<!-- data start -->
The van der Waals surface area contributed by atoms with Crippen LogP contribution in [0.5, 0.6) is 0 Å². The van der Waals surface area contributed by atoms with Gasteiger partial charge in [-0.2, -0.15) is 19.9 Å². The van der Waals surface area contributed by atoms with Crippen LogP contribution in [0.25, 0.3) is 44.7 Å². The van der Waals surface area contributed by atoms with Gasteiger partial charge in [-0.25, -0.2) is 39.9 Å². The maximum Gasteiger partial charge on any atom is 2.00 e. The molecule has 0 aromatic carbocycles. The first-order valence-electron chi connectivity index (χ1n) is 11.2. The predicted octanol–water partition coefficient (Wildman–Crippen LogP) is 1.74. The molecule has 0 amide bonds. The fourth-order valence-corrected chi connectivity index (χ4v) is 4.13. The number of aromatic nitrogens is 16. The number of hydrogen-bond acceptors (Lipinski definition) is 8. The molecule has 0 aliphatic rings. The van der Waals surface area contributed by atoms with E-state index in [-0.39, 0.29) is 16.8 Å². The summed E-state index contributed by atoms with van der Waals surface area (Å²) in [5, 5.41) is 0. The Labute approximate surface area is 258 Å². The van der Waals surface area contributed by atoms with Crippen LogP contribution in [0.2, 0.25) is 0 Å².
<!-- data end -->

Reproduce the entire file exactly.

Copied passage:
The van der Waals surface area contributed by atoms with Crippen LogP contribution in [0.5, 0.6) is 0 Å². The van der Waals surface area contributed by atoms with Gasteiger partial charge in [-0.2, -0.15) is 19.9 Å². The van der Waals surface area contributed by atoms with Crippen LogP contribution in [0.25, 0.3) is 44.7 Å². The van der Waals surface area contributed by atoms with Gasteiger partial charge in [-0.25, -0.2) is 39.9 Å². The maximum Gasteiger partial charge on any atom is 2.00 e. The molecule has 0 aromatic carbocycles. The first-order valence-electron chi connectivity index (χ1n) is 11.2. The predicted octanol–water partition coefficient (Wildman–Crippen LogP) is 1.74. The molecule has 0 amide bonds. The fourth-order valence-corrected chi connectivity index (χ4v) is 4.13. The number of aromatic nitrogens is 16. The number of hydrogen-bond acceptors (Lipinski definition) is 8. The molecule has 0 aliphatic rings. The van der Waals surface area contributed by atoms with E-state index in [-0.39, 0.29) is 16.8 Å². The summed E-state index contributed by atoms with van der Waals surface area (Å²) in [5, 5.41) is 0. The Labute approximate surface area is 258 Å². The van der Waals surface area contributed by atoms with Crippen LogP contribution in [0.2, 0.25) is 0 Å².